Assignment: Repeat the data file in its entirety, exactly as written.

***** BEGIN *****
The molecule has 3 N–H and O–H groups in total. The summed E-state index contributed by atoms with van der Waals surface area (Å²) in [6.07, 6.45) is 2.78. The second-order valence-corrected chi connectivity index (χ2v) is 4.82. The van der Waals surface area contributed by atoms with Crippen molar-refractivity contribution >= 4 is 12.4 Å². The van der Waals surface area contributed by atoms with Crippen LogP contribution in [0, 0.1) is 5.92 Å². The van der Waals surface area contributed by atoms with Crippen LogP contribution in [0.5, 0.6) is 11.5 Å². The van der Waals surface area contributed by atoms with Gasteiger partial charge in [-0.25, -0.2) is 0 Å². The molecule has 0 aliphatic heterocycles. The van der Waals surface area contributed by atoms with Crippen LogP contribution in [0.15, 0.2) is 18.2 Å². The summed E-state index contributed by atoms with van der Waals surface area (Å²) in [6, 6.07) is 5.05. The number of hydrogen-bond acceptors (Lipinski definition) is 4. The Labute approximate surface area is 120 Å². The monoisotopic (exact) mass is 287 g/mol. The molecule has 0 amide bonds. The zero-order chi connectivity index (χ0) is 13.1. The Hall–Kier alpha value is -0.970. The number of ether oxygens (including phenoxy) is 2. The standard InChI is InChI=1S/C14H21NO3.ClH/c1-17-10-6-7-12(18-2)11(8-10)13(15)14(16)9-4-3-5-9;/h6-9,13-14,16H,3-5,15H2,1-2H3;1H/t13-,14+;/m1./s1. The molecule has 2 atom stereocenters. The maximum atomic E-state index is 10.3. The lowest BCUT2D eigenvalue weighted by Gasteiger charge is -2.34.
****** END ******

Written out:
The molecule has 3 N–H and O–H groups in total. The summed E-state index contributed by atoms with van der Waals surface area (Å²) in [6.07, 6.45) is 2.78. The second-order valence-corrected chi connectivity index (χ2v) is 4.82. The van der Waals surface area contributed by atoms with Crippen molar-refractivity contribution >= 4 is 12.4 Å². The van der Waals surface area contributed by atoms with Crippen LogP contribution in [0, 0.1) is 5.92 Å². The van der Waals surface area contributed by atoms with Crippen LogP contribution in [0.5, 0.6) is 11.5 Å². The van der Waals surface area contributed by atoms with Gasteiger partial charge in [-0.25, -0.2) is 0 Å². The molecule has 0 aliphatic heterocycles. The van der Waals surface area contributed by atoms with Crippen LogP contribution in [0.15, 0.2) is 18.2 Å². The summed E-state index contributed by atoms with van der Waals surface area (Å²) in [6, 6.07) is 5.05. The number of hydrogen-bond acceptors (Lipinski definition) is 4. The Labute approximate surface area is 120 Å². The monoisotopic (exact) mass is 287 g/mol. The molecule has 0 amide bonds. The zero-order chi connectivity index (χ0) is 13.1. The Hall–Kier alpha value is -0.970. The number of ether oxygens (including phenoxy) is 2. The standard InChI is InChI=1S/C14H21NO3.ClH/c1-17-10-6-7-12(18-2)11(8-10)13(15)14(16)9-4-3-5-9;/h6-9,13-14,16H,3-5,15H2,1-2H3;1H/t13-,14+;/m1./s1. The molecule has 2 atom stereocenters. The maximum atomic E-state index is 10.3. The lowest BCUT2D eigenvalue weighted by Gasteiger charge is -2.34.